My journey to history and historical fiction began with the Tudor dynasty. Completely fascinated with the King Henry VIII, I picked up my first book on the dynasty, The Tudor Wife by Emily Purdy. Since then I have read quite a lot about the dynasty. I have not found my favourite book yet which I could recommend to someone but my search is still on.
Talking about films I had a chance to watch The Other Boleyn Girl starring Natalie Portman and Scarlett Johansson. Although the actors have done a great job, the movie by itself failed to impress me. Since then I have been trying to do with documentaries and YouTube short films. Recently I came across this series on Netflix called The Tudors. I must admit that I started watching it only for Natalie Domer but all the actors in the series have done a terrific job.
Natlie Domer remains my favourite Queen after she dies in Game of Thrones. She is my favourite in The Tudors too. Anne Boleyn was a magnetic personality which became the reason for her downfall and death. Natalie Domer flaunts her talent as her character travels a spectrum from being the favourite girl to the one that King despises the most. Natalie starts from being a mere lady to become a Queen to the woman on scaffold. This journey is beautifully brutal.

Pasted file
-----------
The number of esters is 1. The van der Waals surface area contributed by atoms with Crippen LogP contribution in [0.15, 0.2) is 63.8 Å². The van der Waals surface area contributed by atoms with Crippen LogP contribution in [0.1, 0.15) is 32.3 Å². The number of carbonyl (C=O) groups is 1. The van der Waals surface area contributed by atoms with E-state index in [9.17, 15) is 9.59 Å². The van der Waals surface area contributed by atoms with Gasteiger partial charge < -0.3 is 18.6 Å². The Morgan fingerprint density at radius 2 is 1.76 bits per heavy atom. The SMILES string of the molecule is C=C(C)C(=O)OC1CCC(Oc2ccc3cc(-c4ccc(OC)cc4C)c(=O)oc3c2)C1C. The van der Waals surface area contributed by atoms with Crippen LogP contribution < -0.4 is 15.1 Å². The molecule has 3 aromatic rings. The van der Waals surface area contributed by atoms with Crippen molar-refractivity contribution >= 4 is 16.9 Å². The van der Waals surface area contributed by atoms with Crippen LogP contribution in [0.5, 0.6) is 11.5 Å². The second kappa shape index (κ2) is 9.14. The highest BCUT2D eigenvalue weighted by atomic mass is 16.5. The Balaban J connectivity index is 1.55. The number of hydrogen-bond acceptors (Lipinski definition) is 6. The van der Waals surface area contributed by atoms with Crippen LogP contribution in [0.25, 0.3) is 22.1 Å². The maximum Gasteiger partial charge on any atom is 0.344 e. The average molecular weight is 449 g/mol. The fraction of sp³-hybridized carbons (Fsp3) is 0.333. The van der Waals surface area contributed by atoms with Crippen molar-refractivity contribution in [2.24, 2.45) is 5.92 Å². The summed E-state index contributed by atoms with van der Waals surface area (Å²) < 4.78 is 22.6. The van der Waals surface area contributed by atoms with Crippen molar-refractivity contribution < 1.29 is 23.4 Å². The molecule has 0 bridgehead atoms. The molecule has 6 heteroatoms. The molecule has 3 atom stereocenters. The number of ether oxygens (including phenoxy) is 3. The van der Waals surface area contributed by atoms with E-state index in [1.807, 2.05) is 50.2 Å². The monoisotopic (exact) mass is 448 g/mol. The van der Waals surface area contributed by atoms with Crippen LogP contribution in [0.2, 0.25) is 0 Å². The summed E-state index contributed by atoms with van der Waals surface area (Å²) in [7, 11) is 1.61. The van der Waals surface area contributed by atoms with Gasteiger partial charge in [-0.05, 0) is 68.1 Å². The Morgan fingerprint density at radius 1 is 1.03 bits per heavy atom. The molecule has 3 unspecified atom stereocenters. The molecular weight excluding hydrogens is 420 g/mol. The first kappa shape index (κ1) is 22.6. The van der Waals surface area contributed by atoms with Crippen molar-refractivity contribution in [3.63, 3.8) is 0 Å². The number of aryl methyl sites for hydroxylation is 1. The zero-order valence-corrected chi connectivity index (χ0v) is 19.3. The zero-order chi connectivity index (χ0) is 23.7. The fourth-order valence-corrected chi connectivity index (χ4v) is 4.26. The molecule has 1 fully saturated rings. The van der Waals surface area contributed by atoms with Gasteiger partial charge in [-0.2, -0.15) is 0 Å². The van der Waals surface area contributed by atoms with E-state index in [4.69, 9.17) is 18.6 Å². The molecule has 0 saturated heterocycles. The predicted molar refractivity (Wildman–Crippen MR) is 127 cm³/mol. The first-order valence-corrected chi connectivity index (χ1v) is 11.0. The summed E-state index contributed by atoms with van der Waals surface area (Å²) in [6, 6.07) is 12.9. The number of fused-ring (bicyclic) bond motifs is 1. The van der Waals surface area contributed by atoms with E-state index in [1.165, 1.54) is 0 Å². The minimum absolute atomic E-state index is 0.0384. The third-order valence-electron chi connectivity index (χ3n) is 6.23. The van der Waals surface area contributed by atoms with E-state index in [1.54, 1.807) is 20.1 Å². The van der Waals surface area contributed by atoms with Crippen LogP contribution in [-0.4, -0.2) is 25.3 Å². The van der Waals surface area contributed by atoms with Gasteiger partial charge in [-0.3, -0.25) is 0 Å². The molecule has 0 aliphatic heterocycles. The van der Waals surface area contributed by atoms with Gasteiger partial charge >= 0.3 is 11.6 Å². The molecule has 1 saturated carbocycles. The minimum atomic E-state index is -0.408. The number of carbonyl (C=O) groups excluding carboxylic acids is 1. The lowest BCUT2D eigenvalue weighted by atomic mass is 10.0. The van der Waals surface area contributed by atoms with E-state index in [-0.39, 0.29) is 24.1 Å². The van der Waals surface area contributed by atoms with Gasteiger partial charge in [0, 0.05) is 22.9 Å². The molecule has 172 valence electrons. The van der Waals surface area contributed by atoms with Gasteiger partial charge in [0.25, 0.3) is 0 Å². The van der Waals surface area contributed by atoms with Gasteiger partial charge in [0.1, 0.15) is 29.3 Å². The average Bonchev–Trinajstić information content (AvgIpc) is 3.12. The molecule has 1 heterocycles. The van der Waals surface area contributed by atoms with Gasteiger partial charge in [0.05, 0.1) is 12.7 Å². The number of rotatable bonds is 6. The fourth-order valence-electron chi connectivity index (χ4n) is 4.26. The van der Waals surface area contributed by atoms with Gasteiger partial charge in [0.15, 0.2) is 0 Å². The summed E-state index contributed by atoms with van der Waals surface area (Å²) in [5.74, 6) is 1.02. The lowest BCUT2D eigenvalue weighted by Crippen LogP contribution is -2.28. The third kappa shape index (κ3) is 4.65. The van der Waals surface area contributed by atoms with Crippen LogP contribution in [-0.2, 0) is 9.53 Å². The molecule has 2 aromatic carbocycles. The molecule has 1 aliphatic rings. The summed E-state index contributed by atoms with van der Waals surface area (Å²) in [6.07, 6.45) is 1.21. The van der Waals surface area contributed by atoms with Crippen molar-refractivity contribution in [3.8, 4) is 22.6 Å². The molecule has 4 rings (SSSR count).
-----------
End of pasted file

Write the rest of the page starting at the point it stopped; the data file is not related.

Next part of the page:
Jonathan Rhys Meyers is my second favourite character in the entire series. His work as King Henry is remarkable. He fits well as the arrogant king who loves many but stays faithful to only his friend. Meyers portrays the magnanimous personality of Henry VIII with utmost conviction. Henry Caville as Suffolk does a brilliant job too. All the queens have stood out and but the most grey-shaded is the character of Cromwell.
I somehow disliked the ending of the series. It was unclear if the King was losing insanity or was generally disheartened by the way his disease was into him. The references also suggest him to be fat and opposite of handsome in his last days but the King on screen refused to put on weight. The ‘growing old’ voice seemed phony too.
While skimming the reviews of the series online I came across some critics naming the series “inaccurate”. I would be a wrong person to either nod to or negate the comment. Like I said, I am yet to read an amazing book on the subject, but I must say, one should watch the series just for the acting costumes and cinematography. Accuracy apart, that is.
To read a non-fiction about the dynasty one could read Tudor Kings and Queens by Alex Woolf